Despite the number of students taking school meals rising for the third consecutive year, the Schools Fund Trust are trying to galvanise that figure and attract even more as the majority of pupils still opt out of the traditional school dinner and either eat off premises or bring their own lunches from home.
In order to make the menus more tempting for pupils and to reach out to their parents to encourage their children to take their meals in school, the SFT has outlined a schedule of cost-effective cookery courses, which will be made available for everyone in the school-meal chain. But this is not just an education for those who are intended to serve the food, but also aimed to double up as practical cookery classes that will leave a marked impression on the pupils.
The criteria of the cookery course is to focus on a balanced, healthy menu to deliver a diet that can help the pupils realise their potential whilst they’re in education and hopefully be a lesson for life afterwards. Ingraining healthy-eating practises at the formative age is thought to be key to developing children into their optimum physical make up and mental mind set as they study for exams that will have a bearing long after they have sat their final exams.
The cookery courses will take on the format of one-day classes, starting with a bold attempt to rid the stigma of free school meals through targeted marketing. The day will also look to educate attendees in how to incorporate healthy food into a menu that will make meal-times fun, provide essential nutrients in the food that have been missing from school dinners (according to SFT research) and also bring the balance of each and every meal up to advisory guidelines.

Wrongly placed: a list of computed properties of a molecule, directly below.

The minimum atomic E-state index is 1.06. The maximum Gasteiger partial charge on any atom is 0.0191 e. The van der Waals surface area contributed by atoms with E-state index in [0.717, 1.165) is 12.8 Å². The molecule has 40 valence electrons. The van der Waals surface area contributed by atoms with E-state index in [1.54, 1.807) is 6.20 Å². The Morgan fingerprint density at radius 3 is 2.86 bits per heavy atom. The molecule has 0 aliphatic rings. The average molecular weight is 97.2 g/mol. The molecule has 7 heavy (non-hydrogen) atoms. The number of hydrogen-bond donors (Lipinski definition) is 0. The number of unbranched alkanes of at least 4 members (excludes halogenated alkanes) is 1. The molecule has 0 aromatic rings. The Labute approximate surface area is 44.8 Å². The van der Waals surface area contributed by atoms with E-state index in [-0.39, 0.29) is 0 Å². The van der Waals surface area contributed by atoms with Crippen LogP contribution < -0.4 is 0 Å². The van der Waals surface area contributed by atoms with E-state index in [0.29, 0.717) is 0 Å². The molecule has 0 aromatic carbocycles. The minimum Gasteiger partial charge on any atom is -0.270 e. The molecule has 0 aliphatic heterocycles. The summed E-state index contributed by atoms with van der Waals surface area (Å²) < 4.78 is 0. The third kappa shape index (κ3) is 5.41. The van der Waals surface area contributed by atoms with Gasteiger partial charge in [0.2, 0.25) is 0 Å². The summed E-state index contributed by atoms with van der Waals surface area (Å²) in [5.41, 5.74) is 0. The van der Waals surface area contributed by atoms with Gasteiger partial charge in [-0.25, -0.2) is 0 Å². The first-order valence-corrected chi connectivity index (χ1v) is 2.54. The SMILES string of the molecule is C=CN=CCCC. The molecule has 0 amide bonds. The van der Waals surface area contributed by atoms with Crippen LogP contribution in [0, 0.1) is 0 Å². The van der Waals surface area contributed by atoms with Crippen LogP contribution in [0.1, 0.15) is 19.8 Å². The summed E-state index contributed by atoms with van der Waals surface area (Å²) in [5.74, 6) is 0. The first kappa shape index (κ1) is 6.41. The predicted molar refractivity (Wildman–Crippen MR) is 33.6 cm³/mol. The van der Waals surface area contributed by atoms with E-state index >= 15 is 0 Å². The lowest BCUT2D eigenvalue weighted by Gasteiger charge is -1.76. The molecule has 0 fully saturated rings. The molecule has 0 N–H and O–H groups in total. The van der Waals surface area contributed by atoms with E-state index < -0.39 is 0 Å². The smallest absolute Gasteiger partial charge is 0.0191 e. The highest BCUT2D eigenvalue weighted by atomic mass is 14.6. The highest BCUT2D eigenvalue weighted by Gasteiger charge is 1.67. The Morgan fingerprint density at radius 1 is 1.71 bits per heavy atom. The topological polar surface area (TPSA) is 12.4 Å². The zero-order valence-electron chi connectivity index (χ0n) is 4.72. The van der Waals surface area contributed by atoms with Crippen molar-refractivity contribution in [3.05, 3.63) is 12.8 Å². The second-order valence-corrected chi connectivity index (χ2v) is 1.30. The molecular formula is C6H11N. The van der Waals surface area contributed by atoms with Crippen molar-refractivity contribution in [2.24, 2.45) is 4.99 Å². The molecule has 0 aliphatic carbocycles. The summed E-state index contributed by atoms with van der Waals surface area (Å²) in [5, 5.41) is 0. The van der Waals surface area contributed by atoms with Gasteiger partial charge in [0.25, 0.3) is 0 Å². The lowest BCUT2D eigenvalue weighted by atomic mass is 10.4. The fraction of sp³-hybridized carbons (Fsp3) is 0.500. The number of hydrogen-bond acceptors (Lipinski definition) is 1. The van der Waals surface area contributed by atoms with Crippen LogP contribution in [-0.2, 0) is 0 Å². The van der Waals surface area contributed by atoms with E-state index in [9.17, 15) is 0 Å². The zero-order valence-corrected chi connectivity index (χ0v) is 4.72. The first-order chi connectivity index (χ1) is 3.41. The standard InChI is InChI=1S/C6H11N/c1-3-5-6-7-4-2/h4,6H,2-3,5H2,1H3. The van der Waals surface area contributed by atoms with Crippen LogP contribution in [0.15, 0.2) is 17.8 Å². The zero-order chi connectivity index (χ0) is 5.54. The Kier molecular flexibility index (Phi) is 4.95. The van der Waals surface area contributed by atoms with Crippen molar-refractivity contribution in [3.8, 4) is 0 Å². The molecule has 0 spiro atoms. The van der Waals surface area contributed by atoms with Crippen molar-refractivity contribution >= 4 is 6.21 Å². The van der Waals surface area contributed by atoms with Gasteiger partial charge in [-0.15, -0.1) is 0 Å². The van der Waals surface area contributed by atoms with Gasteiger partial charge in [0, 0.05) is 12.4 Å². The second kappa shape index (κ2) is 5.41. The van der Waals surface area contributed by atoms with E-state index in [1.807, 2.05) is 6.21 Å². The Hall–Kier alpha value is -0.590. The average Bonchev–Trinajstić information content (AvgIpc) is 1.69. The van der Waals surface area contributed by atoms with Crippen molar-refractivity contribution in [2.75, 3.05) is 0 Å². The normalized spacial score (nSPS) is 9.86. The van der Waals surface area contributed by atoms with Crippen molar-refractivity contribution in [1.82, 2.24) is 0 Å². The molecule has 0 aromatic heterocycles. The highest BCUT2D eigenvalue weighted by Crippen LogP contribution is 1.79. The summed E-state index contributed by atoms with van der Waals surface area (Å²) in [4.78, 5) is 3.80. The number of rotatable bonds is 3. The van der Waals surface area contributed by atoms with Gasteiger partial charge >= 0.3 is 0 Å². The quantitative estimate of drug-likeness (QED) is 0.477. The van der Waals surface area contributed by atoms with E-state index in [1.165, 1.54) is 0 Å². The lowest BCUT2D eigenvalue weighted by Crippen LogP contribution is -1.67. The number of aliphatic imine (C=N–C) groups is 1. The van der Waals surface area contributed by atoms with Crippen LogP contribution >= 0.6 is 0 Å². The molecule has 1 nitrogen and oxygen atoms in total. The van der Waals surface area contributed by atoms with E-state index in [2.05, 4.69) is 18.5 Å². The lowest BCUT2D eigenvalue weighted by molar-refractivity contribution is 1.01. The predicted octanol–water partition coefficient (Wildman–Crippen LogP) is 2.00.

Since the SFT was founded in 2005 they have worked tirelessly to bring school menus up to date with the thinking of the day; the cookery courses are designed to iron out the creases in the current culinary curriculum but, as that is subject to change with guidelines being constantly updated, the menu has to retain flexibility so there is not so much as an overhaul, rather a tweak, the next time Jamie Oliver or someone in Brussels has a Eureka! moment. Working in their advisory capacity to the government, the SFT learning curve has not been one-sided; they are continually developing partnerships with schools, which has helped to shape the individual cookery classes that, at £150 (it is a registered charity, after all), they are sure will be a boon and snipped up by heads keen to be seen as market leaders in their school meals, as well as other academic areas.
Kicking off in the capital and the second city, London and Birmingham will be the guinea pigs in autumn before rolling out nationwide with the menus that have been tried tested in the partner schools that have both benefited from and contributed to the SFT menu as part of the research campaign.
Out goes the “Dad, can you help with Pythagoras?”; in comes, “Mom, can you help with the Paella?” How times have changed…